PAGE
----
I eyed the first deer carefully as several other deer heads began to pop above the hilltop. All were antlerless, and after careful scrutiny minus my binocular, I determined the first deer was a button-buck, and the second a large doe. The angle remained frontal, and the distance closed from 80 yards to 40 yards with the remainder of the deer forming a tandem line. The button-buck stopped to investigate something in the snow and the large doe eased by. At 30 yards, she stopped to pan the horizon, paying no heed to my position tucked into the snow bank. She turned slightly at this point and provided the angle I had been waiting for.
When the deer had first appeared, I had slowly shifted my feet and eased my muzzleloader forward to rest in the fork on the forearm for a steady and accurate shot, while I worked my right hand into position, and readied my trigger finger. Everything was done in slow motion because whitetails are very quick to sight any movement and focus intently and very suspiciously on it. When the time arrived, I would have to act quickly and quietly in popping the scope covers, sighting and firing.
I visualized the anatomy of the deer as it turned and knew I would have to hit the leading edge of the shoulder, with the bullet making an exit out the center of the ribcage on the offside. There was a hillside in the background that made this a safe shot to take, as well as no other deer were in line if and when the bullet made an exit, which knowing my load, I was sure it would. These are all calculations that must be made before touching the trigger.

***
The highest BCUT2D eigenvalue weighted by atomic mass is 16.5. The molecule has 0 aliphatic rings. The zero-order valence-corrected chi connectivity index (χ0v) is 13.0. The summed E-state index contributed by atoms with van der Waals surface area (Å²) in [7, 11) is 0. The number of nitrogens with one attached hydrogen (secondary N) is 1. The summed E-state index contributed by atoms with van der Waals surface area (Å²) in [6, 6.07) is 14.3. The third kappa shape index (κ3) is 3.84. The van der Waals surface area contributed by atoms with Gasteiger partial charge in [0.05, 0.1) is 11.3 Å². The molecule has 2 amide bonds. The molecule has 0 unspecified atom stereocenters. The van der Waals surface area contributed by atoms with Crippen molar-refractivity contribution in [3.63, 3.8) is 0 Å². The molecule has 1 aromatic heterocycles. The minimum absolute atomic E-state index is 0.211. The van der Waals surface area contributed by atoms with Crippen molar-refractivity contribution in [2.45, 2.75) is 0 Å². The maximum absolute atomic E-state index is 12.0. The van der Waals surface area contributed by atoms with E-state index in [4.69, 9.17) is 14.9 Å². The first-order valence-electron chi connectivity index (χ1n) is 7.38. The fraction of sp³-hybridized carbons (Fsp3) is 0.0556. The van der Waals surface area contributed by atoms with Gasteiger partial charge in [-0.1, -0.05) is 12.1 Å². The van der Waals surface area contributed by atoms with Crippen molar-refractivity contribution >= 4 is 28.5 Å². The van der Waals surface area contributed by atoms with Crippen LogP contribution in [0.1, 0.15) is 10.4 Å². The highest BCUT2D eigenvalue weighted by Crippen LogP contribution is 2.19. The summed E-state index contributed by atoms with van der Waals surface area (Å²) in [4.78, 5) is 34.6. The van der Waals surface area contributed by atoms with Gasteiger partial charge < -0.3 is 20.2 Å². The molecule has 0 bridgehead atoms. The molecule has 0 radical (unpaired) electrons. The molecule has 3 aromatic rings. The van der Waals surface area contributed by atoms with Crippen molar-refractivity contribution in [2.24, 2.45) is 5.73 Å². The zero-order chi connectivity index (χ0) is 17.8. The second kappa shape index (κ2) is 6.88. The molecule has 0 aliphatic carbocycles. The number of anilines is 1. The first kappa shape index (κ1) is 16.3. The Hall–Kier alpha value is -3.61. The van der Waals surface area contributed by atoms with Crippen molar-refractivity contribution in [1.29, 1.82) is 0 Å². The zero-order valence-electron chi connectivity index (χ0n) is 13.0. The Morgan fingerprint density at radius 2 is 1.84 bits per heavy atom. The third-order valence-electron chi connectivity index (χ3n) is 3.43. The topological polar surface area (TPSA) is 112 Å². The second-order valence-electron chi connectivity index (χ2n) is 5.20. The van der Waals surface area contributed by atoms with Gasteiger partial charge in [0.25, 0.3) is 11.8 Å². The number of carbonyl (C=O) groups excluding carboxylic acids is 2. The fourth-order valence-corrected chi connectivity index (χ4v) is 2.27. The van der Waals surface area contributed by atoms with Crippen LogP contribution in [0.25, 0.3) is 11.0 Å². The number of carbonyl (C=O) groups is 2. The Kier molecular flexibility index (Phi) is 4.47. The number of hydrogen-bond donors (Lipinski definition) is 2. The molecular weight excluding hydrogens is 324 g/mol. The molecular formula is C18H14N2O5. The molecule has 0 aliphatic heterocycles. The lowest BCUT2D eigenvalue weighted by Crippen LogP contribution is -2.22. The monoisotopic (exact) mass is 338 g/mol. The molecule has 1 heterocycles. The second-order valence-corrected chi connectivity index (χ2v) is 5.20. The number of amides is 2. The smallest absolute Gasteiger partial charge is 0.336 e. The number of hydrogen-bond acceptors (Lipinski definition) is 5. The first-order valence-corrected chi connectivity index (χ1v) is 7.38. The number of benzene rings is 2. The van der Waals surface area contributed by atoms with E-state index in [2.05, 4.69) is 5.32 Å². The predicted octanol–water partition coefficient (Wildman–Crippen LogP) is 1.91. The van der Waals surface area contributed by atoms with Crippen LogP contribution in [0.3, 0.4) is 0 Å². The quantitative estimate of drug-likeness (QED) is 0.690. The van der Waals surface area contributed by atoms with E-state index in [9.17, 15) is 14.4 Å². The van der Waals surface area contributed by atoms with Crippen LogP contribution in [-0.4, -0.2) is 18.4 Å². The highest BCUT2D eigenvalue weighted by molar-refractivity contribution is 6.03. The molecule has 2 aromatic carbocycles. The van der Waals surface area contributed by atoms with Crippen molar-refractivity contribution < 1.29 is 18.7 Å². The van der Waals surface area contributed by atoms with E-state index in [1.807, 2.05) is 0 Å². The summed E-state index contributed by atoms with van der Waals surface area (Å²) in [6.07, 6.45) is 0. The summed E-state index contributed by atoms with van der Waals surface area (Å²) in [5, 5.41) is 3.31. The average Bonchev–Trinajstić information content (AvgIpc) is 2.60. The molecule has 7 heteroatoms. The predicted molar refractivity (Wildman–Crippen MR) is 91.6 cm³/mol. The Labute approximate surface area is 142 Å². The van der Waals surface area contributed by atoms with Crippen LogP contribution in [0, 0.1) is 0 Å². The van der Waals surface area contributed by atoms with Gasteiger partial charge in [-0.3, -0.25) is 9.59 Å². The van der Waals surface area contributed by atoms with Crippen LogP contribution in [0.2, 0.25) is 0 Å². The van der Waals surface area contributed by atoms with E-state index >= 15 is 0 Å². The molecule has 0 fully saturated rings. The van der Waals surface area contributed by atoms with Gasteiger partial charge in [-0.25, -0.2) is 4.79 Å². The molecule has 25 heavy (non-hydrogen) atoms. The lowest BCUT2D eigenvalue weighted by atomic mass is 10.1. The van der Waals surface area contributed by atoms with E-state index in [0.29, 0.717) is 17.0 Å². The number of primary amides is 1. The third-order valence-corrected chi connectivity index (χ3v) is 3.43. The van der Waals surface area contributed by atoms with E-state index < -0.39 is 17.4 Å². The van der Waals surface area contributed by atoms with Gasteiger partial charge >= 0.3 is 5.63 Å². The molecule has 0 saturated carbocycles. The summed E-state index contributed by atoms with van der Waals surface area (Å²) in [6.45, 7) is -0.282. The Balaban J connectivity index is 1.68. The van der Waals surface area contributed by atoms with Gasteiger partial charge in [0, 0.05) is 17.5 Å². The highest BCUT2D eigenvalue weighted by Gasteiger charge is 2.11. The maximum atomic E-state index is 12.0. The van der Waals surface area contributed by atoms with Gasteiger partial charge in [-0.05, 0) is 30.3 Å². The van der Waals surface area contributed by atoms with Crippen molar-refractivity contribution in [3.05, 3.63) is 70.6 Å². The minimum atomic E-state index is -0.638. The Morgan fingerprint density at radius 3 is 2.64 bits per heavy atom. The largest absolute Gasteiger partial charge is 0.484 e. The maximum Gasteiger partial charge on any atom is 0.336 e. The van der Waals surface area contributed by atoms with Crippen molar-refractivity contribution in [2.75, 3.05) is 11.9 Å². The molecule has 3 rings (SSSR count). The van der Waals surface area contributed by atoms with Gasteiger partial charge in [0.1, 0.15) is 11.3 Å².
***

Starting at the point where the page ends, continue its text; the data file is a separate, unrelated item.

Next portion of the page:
It was when I eased up the scope covers that the doe noticed something and snapped her head in my direction, but by then the G2 was cocked with the crosshairs in place. The scope lens was just beginning to haze with frost when I touched the trigger, and my view was immediately obliterated with a cloud of smoke while the sound of the shot shattered the calm evening. As the smoked eerily faded away, there were no deer to be seen. I was certain my shot had been good, and I eased out of my hole and wallowed my way through the deep snow to my toboggan and snowshoes stashed behind the drift.
After strapping on my snowshoes, I cleaned the frost off the scope lens and quickly popped the covers back on and began the reloading process by placing the rifle butt on my foot. I didn’t hurry any because I wanted to give the deer time to expire before locating it. I retied the toboggan’s rope to my waist and eased my way over the drift towards where I had last seen the doe standing. Not far away I noticed a splash of blood on the snow, with another splash just over the hill. When I glanced down the hill on the other side, I saw the doe’s form appearing black against the white landscape. She hadn’t gone far before piling up. Even though I was sure the deer was dead, I followed my usual procedure of approaching at the ready and not taking anything for granted.
The doe was large and very fat, and I made quick work in tagging and field dressing her. The frigid temperature made me appreciate the shoulder length plastic gloves that allowed me to keep my coat on and my hands dry. I also used the heat from the deer’s abdomen to keep my hands from freezing until I could slide them back into my wool-lined chopper mittens.
With a comforting load tugging at the toboggan’s rope around my waist, I snowshoed my way back out to the road. By this time the setting sun had been replaced by a half moon surrounded by stars popping out in a clear, ink black sky. In the distance I heard the mournful howl of a coyote that capped a wonderful outdoor experience.
Happy New Year folks!


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Some of Tom Lounsbury's most enviromentally challenging moments have been
encountered while December deer hunting in Michigan.